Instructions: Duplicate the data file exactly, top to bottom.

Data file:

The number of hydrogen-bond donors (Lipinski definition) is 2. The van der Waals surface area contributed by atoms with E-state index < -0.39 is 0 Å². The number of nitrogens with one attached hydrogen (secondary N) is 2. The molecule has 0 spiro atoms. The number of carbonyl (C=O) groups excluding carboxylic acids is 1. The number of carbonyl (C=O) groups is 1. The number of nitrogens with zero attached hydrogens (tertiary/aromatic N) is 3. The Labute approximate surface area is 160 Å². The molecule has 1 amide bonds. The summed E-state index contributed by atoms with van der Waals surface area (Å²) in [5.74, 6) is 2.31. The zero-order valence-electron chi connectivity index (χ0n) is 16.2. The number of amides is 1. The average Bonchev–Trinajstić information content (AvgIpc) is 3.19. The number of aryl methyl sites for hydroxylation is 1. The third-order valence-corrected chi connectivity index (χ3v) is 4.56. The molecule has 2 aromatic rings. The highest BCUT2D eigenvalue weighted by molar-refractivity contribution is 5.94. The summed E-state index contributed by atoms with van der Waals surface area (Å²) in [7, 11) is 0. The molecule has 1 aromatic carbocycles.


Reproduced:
The number of hydrogen-bond donors (Lipinski definition) is 2. The van der Waals surface area contributed by atoms with E-state index < -0.39 is 0 Å². The number of nitrogens with one attached hydrogen (secondary N) is 2. The molecule has 0 spiro atoms. The number of carbonyl (C=O) groups excluding carboxylic acids is 1. The number of carbonyl (C=O) groups is 1. The number of nitrogens with zero attached hydrogens (tertiary/aromatic N) is 3. The Labute approximate surface area is 160 Å². The molecule has 1 amide bonds. The summed E-state index contributed by atoms with van der Waals surface area (Å²) in [5.74, 6) is 2.31. The zero-order valence-electron chi connectivity index (χ0n) is 16.2. The number of amides is 1. The average Bonchev–Trinajstić information content (AvgIpc) is 3.19. The number of aryl methyl sites for hydroxylation is 1. The third-order valence-corrected chi connectivity index (χ3v) is 4.56. The molecule has 2 aromatic rings. The highest BCUT2D eigenvalue weighted by molar-refractivity contribution is 5.94. The summed E-state index contributed by atoms with van der Waals surface area (Å²) in [7, 11) is 0. The molecule has 1 aromatic carbocycles.